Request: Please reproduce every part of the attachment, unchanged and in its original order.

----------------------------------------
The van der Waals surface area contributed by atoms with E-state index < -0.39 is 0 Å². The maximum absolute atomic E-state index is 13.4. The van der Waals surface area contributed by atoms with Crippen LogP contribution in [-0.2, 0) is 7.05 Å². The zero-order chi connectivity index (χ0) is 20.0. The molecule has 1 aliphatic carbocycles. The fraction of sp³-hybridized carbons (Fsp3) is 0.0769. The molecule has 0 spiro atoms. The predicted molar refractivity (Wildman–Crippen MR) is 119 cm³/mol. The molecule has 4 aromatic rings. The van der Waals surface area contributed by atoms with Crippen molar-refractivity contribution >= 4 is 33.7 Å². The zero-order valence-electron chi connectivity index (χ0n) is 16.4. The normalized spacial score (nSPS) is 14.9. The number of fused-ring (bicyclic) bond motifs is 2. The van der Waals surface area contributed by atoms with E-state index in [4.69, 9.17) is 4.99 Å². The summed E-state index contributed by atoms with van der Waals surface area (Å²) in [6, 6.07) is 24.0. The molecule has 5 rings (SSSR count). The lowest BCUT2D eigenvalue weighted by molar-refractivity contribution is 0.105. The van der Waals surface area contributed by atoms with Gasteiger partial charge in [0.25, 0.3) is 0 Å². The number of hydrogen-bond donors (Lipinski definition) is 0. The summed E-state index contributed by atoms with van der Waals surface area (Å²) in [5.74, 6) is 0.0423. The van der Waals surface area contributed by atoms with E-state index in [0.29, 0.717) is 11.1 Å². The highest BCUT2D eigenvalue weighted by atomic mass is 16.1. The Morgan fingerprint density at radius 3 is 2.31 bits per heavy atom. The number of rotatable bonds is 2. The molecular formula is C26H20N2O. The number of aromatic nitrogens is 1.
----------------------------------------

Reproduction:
The van der Waals surface area contributed by atoms with E-state index < -0.39 is 0 Å². The maximum absolute atomic E-state index is 13.4. The van der Waals surface area contributed by atoms with Crippen LogP contribution in [-0.2, 0) is 7.05 Å². The zero-order chi connectivity index (χ0) is 20.0. The molecule has 1 aliphatic carbocycles. The fraction of sp³-hybridized carbons (Fsp3) is 0.0769. The molecule has 0 spiro atoms. The predicted molar refractivity (Wildman–Crippen MR) is 119 cm³/mol. The molecule has 4 aromatic rings. The van der Waals surface area contributed by atoms with Crippen molar-refractivity contribution >= 4 is 33.7 Å². The zero-order valence-electron chi connectivity index (χ0n) is 16.4. The normalized spacial score (nSPS) is 14.9. The number of fused-ring (bicyclic) bond motifs is 2. The van der Waals surface area contributed by atoms with E-state index in [4.69, 9.17) is 4.99 Å². The summed E-state index contributed by atoms with van der Waals surface area (Å²) in [6, 6.07) is 24.0. The molecule has 5 rings (SSSR count). The lowest BCUT2D eigenvalue weighted by molar-refractivity contribution is 0.105. The van der Waals surface area contributed by atoms with Gasteiger partial charge in [0.25, 0.3) is 0 Å². The number of hydrogen-bond donors (Lipinski definition) is 0. The summed E-state index contributed by atoms with van der Waals surface area (Å²) in [5.74, 6) is 0.0423. The van der Waals surface area contributed by atoms with E-state index in [0.29, 0.717) is 11.1 Å². The highest BCUT2D eigenvalue weighted by atomic mass is 16.1. The Morgan fingerprint density at radius 3 is 2.31 bits per heavy atom. The number of rotatable bonds is 2. The molecular formula is C26H20N2O. The number of aromatic nitrogens is 1.